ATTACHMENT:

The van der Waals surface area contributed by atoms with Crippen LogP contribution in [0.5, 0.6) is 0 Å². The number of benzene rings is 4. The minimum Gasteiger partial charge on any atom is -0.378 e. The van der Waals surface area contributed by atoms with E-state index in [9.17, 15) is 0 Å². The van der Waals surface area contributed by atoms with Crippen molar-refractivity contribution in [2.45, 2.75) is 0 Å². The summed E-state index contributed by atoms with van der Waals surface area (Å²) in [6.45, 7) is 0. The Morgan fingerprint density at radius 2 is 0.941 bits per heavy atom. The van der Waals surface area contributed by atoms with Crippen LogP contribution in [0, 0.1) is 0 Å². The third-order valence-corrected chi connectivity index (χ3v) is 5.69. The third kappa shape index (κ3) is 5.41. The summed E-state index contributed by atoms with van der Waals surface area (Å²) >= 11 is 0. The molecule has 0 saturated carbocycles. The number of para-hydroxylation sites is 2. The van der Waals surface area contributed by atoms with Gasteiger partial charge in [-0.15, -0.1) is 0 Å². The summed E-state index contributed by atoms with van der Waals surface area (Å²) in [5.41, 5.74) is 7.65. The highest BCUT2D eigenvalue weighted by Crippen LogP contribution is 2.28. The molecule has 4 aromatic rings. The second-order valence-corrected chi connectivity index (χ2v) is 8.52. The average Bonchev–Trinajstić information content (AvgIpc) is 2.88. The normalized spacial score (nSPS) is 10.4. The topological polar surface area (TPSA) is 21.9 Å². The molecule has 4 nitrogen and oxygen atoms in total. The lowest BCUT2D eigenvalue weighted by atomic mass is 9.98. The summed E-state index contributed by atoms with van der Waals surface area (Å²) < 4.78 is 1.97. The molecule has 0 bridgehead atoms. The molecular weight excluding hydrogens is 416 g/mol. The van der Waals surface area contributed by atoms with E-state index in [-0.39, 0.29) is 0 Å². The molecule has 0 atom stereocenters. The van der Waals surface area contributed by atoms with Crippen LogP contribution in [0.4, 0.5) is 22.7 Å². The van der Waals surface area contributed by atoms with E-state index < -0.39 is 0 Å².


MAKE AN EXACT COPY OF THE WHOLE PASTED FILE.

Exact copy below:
The van der Waals surface area contributed by atoms with Crippen LogP contribution in [0.5, 0.6) is 0 Å². The number of benzene rings is 4. The minimum Gasteiger partial charge on any atom is -0.378 e. The van der Waals surface area contributed by atoms with E-state index in [9.17, 15) is 0 Å². The van der Waals surface area contributed by atoms with Crippen molar-refractivity contribution in [2.45, 2.75) is 0 Å². The summed E-state index contributed by atoms with van der Waals surface area (Å²) in [6.45, 7) is 0. The Morgan fingerprint density at radius 2 is 0.941 bits per heavy atom. The van der Waals surface area contributed by atoms with Crippen LogP contribution in [0, 0.1) is 0 Å². The third-order valence-corrected chi connectivity index (χ3v) is 5.69. The third kappa shape index (κ3) is 5.41. The summed E-state index contributed by atoms with van der Waals surface area (Å²) >= 11 is 0. The molecule has 0 saturated carbocycles. The number of para-hydroxylation sites is 2. The van der Waals surface area contributed by atoms with Gasteiger partial charge in [-0.15, -0.1) is 0 Å². The summed E-state index contributed by atoms with van der Waals surface area (Å²) in [5.41, 5.74) is 7.65. The highest BCUT2D eigenvalue weighted by Crippen LogP contribution is 2.28. The molecule has 4 aromatic rings. The second-order valence-corrected chi connectivity index (χ2v) is 8.52. The average Bonchev–Trinajstić information content (AvgIpc) is 2.88. The normalized spacial score (nSPS) is 10.4. The topological polar surface area (TPSA) is 21.9 Å². The molecule has 4 nitrogen and oxygen atoms in total. The lowest BCUT2D eigenvalue weighted by atomic mass is 9.98. The summed E-state index contributed by atoms with van der Waals surface area (Å²) < 4.78 is 1.97. The molecule has 0 bridgehead atoms. The molecular weight excluding hydrogens is 416 g/mol. The van der Waals surface area contributed by atoms with E-state index in [-0.39, 0.29) is 0 Å². The molecule has 0 atom stereocenters. The van der Waals surface area contributed by atoms with Crippen LogP contribution in [0.4, 0.5) is 22.7 Å². The van der Waals surface area contributed by atoms with E-state index < -0.39 is 0 Å².